• Abstract: The Compendium of Good Practices in the Rehabilitation and Reintegration of Violent Extremist Offenders presents good and promising practices in the rehabilitation and reintegration of violent extremist offenders (VEOs) in correctional settings, while also discussing how practices related to prison regime, security, intelligence, and risk assessment can impact these two processes. The compilation endeavors to (1) inform understanding and improve decision-making regarding the implementation of approaches for the rehabilitation and reintegration of VEOs, specifically in the correctional services of Australia, Canada, New Zealand, the United Kingdom, and the United States, although it has value in other jurisdictions; (2) integrate established with emerging promising practices in this field; (3) translate key existing documents into an applied and accessible resource for use by various stakeholders; and (4) include good and promising practices associated with women, juveniles, and foreign fighters convicted of terrorism offenses, and prison and probation services where issues associated with violent extremism may be less frequent. Good and promising practices for this compendium have been compiled from handbooks, reports, and papers that have previously addressed the issue of effectively rehabilitating and reintegrating VEOs in correctional settings, as well as from practical, on-the-ground experience. The compendium is housed on a separate website that contains an overview of the key promising practices for the different sections of the compendium. The compendium is accompanied by a Good Practices Guide, which lists a range of key questions for prison services to explore as they develop, evaluate, and update their approaches to managing VEOs and identifying and addressing radicalization and recruitment to violent extremism.
  • Topic: Intelligence, Prisons/Penal Systems, Violent Extremism, Counter-terrorism, Rule of Law, Criminal Justice
  • Political Geography: United Kingdom, Europe, Canada, Australia, North America, New Zealand, AustralAsia, United States of America
  • Author: Matthew Schwartz
  • Publication Date: 09-2018
  • Content Type: Policy Brief
  • Institution: Fourth Freedom Forum
  • Abstract: This policy brief explores the oft-under examined question of state-perpetrated violence and its treatment within the global preventing and countering violence extremism (PCVE) agenda. While there has been a gradual recognition that human rights, good governance and human security are critical factors in violence prevention, PCVE policy and programming continues to focus on addressing only violence associated with specific radical ideas and is overwhelming centered on individuals and communities of particular identity groups. This agenda often obscures and disregards substantial levels of violence perpetrated by states and other actors. Against the backdrop of growing body of work highlighting the biases, inconsistencies and assumptions of mainstream radicalization theory over the past decade, a paradigm shift is long overdue. To that end, this policy brief highlights the intersections of political violence, violent extremism, and human insecurity through a series of thematic vignettes on corruption, human rights abuses, and war-making. illustrating ways in which state conduct plays a central role in manifesting or escalating political violence from which violent extremism and terrorism emerge. Recognizing the scale and magnitude of state-perpetrated violence and its role in manifesting further violence is essential for charting a new course toward a more holistic response to violent extremism that adequately accounts for and responds to a wider spectrum of political violence, including the violence perpetrated by states.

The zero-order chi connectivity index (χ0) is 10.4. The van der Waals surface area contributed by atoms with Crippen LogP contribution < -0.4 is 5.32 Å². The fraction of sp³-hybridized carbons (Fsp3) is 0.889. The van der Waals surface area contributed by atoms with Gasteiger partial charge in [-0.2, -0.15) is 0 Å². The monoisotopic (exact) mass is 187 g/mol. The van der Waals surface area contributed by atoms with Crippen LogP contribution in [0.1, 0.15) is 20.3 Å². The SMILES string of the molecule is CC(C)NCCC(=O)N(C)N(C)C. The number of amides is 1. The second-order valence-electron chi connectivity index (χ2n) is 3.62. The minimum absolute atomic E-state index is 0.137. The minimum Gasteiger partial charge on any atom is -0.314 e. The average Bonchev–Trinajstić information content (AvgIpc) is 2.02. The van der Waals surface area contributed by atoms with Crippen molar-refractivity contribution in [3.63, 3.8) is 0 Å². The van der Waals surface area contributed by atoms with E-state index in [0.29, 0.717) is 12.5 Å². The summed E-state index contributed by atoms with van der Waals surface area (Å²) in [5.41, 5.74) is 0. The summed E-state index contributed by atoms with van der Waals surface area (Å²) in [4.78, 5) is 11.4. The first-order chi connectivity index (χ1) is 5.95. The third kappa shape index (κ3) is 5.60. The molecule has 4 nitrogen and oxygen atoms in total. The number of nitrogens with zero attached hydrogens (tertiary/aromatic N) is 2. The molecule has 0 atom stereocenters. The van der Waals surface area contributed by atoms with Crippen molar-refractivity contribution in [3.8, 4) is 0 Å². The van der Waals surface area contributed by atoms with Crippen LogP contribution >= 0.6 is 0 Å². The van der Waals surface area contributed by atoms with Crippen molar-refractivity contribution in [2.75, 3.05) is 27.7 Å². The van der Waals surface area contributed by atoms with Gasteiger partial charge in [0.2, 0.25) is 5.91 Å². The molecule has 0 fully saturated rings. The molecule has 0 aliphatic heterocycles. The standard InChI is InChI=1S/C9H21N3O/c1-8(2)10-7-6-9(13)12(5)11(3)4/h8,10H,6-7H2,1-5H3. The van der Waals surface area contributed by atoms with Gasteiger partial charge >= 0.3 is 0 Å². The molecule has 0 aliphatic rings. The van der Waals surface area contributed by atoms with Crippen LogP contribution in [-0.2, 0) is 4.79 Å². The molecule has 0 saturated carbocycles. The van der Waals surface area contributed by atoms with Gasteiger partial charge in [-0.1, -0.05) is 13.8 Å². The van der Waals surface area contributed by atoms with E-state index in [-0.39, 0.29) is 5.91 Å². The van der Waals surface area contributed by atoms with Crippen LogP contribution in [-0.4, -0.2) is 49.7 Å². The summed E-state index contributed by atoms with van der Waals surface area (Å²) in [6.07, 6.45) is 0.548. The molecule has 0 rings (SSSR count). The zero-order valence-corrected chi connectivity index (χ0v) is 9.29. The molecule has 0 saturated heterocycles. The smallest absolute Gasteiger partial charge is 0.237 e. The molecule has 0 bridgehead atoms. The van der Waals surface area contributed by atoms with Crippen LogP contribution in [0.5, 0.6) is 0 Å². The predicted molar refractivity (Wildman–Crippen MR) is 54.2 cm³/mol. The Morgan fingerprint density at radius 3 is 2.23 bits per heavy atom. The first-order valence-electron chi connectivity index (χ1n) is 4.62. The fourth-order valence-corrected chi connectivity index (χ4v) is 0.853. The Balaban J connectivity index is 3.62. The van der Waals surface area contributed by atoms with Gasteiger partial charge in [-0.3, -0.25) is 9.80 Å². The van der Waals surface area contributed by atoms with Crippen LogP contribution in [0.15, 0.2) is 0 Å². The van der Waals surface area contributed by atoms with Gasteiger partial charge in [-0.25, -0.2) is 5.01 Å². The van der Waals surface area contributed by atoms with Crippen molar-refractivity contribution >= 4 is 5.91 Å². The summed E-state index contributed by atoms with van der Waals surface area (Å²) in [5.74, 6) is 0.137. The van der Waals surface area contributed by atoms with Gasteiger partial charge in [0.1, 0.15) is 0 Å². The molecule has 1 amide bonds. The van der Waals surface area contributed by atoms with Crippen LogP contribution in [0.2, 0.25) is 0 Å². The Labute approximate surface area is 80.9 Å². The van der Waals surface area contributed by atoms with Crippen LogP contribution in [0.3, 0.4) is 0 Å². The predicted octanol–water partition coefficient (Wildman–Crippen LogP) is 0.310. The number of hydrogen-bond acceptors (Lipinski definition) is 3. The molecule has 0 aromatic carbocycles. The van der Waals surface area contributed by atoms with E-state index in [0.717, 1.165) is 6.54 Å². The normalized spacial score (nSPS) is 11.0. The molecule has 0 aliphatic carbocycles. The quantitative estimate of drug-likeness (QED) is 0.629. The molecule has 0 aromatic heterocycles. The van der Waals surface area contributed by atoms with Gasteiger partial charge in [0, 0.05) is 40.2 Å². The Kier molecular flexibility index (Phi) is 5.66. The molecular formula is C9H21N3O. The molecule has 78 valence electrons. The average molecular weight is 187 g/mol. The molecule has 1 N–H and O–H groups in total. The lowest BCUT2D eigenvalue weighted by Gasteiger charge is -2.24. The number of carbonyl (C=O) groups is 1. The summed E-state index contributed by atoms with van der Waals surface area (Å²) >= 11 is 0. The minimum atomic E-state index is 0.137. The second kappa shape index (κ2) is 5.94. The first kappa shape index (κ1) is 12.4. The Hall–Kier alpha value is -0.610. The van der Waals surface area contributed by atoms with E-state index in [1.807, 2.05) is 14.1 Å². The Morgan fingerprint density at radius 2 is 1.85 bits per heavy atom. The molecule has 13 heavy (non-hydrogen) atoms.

• Topic: Corruption, Human Rights, Violent Extremism, Counter-terrorism, Rule of Law, Criminal Justice, State Violence, Impunity
  • Political Geography: Pakistan, Afghanistan, Africa, Iraq, Middle East, Asia, Libya, Yemen, United Nations, Syria, Global Focus, United States of America
  • Author: Tracey Durner, Danielle Cotter
  • Publication Date: 09-2018
  • Content Type: Special Report
  • Institution: Fourth Freedom Forum
  • Abstract: This report provides good practices for the design and implementation of effective capacity development programs on anti-money laundering and countering the financing of terrorism (AML/CFT). It first reflects on the current AML/CFT landscape, including recent changes to AML/CFT evaluation methodologies, diverging responses to money laundering and terrorist financing, unintended consequences of AML/CFT measures, and the integration of financial inclusion objectives into AML/CFT efforts. Against this background, the report outlines good practices for the development of regional and national AML/CFT capacity development programs. It explores each stage of the program cycle: inception and design, implementation, and monitoring and evaluation. The report concludes with reflections on how technical assistance providers can help reconcile international standards, existing policies, and practical implementation contexts.
  • Topic: Terrorism, Counter-terrorism, Finance, Islamic State, Financial Crimes
  • Political Geography: Middle East, United Nations, United States of America